rv, in case you are wondering (not likely, but even so) Pierce’s 1860’s model of signification (i.e. the ability to specify something among alternatives) suggested that all representation requires interpretation in order to exist. This model is not only consistent with naturalist views of reality, it is basically demanded by those views — and for good reason. It’s true. Then Turing showed that we can impute representation and interpretation into an arrangement of matter (i.e. a physical system) and cause novel function to come into being. Von Neumann then took Turing’s machine and used it to show what is required for an autonomous self-replicator to exist, thereby establishing a threshold of complexity for such a system. He did this several years before his model was demonstrated inside the living cell. Crick then showed how a DNA molecule could carry a code, and further predicted that a set of adapters would be required within the system, which Zamecnik and Hoagland found three years later. But the code in DNA would still have to be demonstrated in order for us to know what it is (i.e. it could not be calculated from its dynamic properties). Nirenberg set out to accomplish this demonstration and won the Nobel prize for doing so. Pattee then carefully described the physics of the system, and at the very center of that system is a set of (rate-independent) physical representations and a set of (non-integrable) constraints to interpret those representations. Two things, rv, you can’t specify something in the physical universe without two things. This empirical fact was proposed in theory, confirmed by experiment, and has been universally demonstrated throughout all of history. Write that down. No one at your ideological cesspools has solved the symbol-matter paradox.

  6. 6
    Joshua G says:

    Thanks for the suggestion rvb8. Yes I forgot about the testimony so have added it it to the post. I disagree that the responses to Miller have been dealt with, and I have read most of them. Regardless, in this post I’m not arguing about whether or not Miller’s work or the responses to him have merit. This post is just to document them. I will be examining the arguments in detail on another occasion.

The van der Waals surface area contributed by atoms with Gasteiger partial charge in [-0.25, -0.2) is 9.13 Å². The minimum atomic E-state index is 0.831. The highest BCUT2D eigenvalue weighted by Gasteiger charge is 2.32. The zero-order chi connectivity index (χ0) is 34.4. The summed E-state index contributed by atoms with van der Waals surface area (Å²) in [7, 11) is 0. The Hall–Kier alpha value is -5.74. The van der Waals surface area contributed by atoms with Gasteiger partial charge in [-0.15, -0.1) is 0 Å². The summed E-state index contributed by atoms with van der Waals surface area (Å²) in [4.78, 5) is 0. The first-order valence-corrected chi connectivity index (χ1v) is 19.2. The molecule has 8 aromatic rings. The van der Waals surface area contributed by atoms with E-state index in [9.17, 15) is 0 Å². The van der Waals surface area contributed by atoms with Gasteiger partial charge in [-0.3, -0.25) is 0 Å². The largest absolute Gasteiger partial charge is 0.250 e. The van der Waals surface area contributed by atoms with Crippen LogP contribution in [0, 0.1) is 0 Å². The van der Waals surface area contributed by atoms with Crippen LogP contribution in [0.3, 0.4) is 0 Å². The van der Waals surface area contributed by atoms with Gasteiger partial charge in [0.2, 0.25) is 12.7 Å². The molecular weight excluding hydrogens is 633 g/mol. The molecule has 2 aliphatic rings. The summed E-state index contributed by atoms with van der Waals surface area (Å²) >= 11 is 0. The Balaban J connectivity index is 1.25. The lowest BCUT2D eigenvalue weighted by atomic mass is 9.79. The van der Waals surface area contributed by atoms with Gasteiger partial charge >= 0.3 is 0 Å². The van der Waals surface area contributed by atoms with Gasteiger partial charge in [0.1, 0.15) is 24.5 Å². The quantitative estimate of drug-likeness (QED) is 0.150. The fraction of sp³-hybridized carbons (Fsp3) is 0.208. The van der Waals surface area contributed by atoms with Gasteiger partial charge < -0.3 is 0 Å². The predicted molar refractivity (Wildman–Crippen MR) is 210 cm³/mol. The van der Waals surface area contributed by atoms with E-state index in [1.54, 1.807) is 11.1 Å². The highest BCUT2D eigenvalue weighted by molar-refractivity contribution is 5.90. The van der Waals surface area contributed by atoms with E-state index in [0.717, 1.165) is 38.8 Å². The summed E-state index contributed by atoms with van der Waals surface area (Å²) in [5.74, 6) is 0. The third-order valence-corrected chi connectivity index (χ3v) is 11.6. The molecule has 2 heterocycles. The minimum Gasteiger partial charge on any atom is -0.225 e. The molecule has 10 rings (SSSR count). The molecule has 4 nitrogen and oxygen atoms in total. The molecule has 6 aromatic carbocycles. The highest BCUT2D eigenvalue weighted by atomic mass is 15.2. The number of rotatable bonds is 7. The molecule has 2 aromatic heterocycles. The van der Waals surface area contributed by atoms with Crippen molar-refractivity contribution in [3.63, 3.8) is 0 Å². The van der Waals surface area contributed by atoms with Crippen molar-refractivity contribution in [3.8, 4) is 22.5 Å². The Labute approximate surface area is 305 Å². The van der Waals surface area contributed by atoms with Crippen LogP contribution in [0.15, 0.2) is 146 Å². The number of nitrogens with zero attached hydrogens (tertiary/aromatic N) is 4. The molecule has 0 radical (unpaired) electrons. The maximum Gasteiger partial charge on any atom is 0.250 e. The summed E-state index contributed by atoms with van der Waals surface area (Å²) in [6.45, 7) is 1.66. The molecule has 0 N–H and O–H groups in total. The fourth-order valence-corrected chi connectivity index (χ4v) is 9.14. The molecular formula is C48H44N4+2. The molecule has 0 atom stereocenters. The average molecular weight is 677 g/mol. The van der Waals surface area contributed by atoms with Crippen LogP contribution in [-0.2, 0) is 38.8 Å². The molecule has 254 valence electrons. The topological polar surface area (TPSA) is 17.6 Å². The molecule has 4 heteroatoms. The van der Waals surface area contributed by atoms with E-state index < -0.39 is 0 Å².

You ask why I’m ‘digging up arguments from a distant past to criticize. Is this because contemporary ID work does not exist?’. No that isn’t the reason. For one thing, it’s good to reflect on arguments from the past, as it can be informative and help contemporary conversations take them into account. And Miller’s points, and the responses to him, are still discussed today. His dispute with Behe on chloroquine resitance is hardly ancient either.

    Your prediction here is rather charming:

    “as you slowly realise that repeating the same discounted arguments again and again, is not a winning strategy, and as you realise that saying, ‘it looks designed therefore there must be a designer’, is also tired, your blog will implode.”

    You don’t know me, and the blog has only been going for a few weeks. I have also never argued for ID based on mere appearance and don’t plan to so that’s absurd. I’m pretty sure it won’t implode and such silly comments certainly won’t be the cause of this predicted implosion. We’ll see.
    Finally, you object to some of the content I have included in the responses. I endorse some of them, but not others, and by simply including them I am not endorsing them. My purpose was to merely document them.

  7. 7
    Mung says:

    Very nice Upright BiPed. It’s tempting to copy your response and paste it every time rvb8 rears his head.

    These are the facts. Deal with it.

  8. 8
    Charlatan says:

    sorry for spam…
    i have a question about an article from talkorigin by Ian Musgrave

    is it true :Some functionally equivalent molecules can have between 30 – 50% of their amino acids different